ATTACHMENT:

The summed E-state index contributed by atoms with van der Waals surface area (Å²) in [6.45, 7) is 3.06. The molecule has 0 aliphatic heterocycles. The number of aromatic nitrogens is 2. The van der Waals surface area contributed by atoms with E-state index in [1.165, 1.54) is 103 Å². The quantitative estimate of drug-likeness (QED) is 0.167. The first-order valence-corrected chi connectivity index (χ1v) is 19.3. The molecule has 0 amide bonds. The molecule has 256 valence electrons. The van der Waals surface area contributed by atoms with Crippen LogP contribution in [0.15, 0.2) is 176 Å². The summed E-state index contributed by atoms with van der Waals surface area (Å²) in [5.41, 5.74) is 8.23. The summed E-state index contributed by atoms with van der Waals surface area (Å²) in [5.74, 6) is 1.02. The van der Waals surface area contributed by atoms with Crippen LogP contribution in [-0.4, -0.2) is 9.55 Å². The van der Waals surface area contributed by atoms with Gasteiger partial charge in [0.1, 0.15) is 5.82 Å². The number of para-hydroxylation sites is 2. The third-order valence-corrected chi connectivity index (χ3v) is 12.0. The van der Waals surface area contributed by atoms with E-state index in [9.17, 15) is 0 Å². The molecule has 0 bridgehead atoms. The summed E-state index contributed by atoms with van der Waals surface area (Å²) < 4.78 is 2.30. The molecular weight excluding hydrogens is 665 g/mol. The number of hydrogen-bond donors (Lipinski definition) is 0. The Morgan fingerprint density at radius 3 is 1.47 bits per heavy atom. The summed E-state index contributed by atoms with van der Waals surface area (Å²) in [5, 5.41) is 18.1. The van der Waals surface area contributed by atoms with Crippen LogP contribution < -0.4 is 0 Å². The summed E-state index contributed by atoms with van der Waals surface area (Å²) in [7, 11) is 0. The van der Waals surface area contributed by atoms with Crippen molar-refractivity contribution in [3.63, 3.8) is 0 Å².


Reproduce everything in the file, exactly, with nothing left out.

The summed E-state index contributed by atoms with van der Waals surface area (Å²) in [6.45, 7) is 3.06. The molecule has 0 aliphatic heterocycles. The number of aromatic nitrogens is 2. The van der Waals surface area contributed by atoms with E-state index in [1.165, 1.54) is 103 Å². The quantitative estimate of drug-likeness (QED) is 0.167. The first-order valence-corrected chi connectivity index (χ1v) is 19.3. The molecule has 0 amide bonds. The molecule has 256 valence electrons. The van der Waals surface area contributed by atoms with Crippen LogP contribution in [0.15, 0.2) is 176 Å². The summed E-state index contributed by atoms with van der Waals surface area (Å²) in [5.41, 5.74) is 8.23. The summed E-state index contributed by atoms with van der Waals surface area (Å²) in [5.74, 6) is 1.02. The van der Waals surface area contributed by atoms with Crippen LogP contribution in [-0.4, -0.2) is 9.55 Å². The van der Waals surface area contributed by atoms with Gasteiger partial charge in [0.1, 0.15) is 5.82 Å². The number of para-hydroxylation sites is 2. The third-order valence-corrected chi connectivity index (χ3v) is 12.0. The van der Waals surface area contributed by atoms with E-state index in [9.17, 15) is 0 Å². The molecule has 0 bridgehead atoms. The summed E-state index contributed by atoms with van der Waals surface area (Å²) < 4.78 is 2.30. The molecular weight excluding hydrogens is 665 g/mol. The number of hydrogen-bond donors (Lipinski definition) is 0. The Morgan fingerprint density at radius 3 is 1.47 bits per heavy atom. The summed E-state index contributed by atoms with van der Waals surface area (Å²) in [5, 5.41) is 18.1. The van der Waals surface area contributed by atoms with Crippen LogP contribution < -0.4 is 0 Å². The summed E-state index contributed by atoms with van der Waals surface area (Å²) in [7, 11) is 0. The van der Waals surface area contributed by atoms with Crippen molar-refractivity contribution in [3.63, 3.8) is 0 Å².